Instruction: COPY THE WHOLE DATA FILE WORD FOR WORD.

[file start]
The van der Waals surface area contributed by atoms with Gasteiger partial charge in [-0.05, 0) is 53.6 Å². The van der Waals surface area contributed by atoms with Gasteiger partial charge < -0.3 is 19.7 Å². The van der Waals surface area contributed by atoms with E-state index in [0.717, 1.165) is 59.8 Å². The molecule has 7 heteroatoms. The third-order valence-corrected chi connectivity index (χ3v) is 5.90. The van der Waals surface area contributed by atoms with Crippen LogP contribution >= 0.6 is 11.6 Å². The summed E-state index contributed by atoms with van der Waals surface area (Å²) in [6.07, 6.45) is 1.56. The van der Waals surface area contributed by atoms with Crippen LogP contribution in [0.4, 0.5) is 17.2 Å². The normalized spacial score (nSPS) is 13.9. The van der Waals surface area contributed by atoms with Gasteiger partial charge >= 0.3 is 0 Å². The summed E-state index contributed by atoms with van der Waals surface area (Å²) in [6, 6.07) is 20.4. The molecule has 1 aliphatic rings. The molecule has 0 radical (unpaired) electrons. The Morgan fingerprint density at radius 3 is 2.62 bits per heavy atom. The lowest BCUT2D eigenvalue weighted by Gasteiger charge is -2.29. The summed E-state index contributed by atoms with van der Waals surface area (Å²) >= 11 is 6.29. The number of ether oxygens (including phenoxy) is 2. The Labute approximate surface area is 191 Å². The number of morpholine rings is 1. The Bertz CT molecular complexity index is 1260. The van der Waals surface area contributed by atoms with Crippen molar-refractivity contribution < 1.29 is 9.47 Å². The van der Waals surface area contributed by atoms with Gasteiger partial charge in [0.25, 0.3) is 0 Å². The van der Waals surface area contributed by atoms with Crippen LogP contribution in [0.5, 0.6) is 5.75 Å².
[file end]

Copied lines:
The van der Waals surface area contributed by atoms with Gasteiger partial charge in [-0.05, 0) is 53.6 Å². The van der Waals surface area contributed by atoms with Gasteiger partial charge < -0.3 is 19.7 Å². The van der Waals surface area contributed by atoms with E-state index in [0.717, 1.165) is 59.8 Å². The molecule has 7 heteroatoms. The third-order valence-corrected chi connectivity index (χ3v) is 5.90. The van der Waals surface area contributed by atoms with Crippen LogP contribution >= 0.6 is 11.6 Å². The summed E-state index contributed by atoms with van der Waals surface area (Å²) in [6.07, 6.45) is 1.56. The van der Waals surface area contributed by atoms with Crippen LogP contribution in [0.4, 0.5) is 17.2 Å². The normalized spacial score (nSPS) is 13.9. The van der Waals surface area contributed by atoms with Gasteiger partial charge >= 0.3 is 0 Å². The summed E-state index contributed by atoms with van der Waals surface area (Å²) in [6, 6.07) is 20.4. The molecule has 1 aliphatic rings. The molecule has 0 radical (unpaired) electrons. The Morgan fingerprint density at radius 3 is 2.62 bits per heavy atom. The lowest BCUT2D eigenvalue weighted by Gasteiger charge is -2.29. The summed E-state index contributed by atoms with van der Waals surface area (Å²) >= 11 is 6.29. The number of ether oxygens (including phenoxy) is 2. The Labute approximate surface area is 191 Å². The number of morpholine rings is 1. The Bertz CT molecular complexity index is 1260. The van der Waals surface area contributed by atoms with Crippen molar-refractivity contribution < 1.29 is 9.47 Å². The van der Waals surface area contributed by atoms with Gasteiger partial charge in [0.25, 0.3) is 0 Å². The van der Waals surface area contributed by atoms with Crippen LogP contribution in [0.5, 0.6) is 5.75 Å².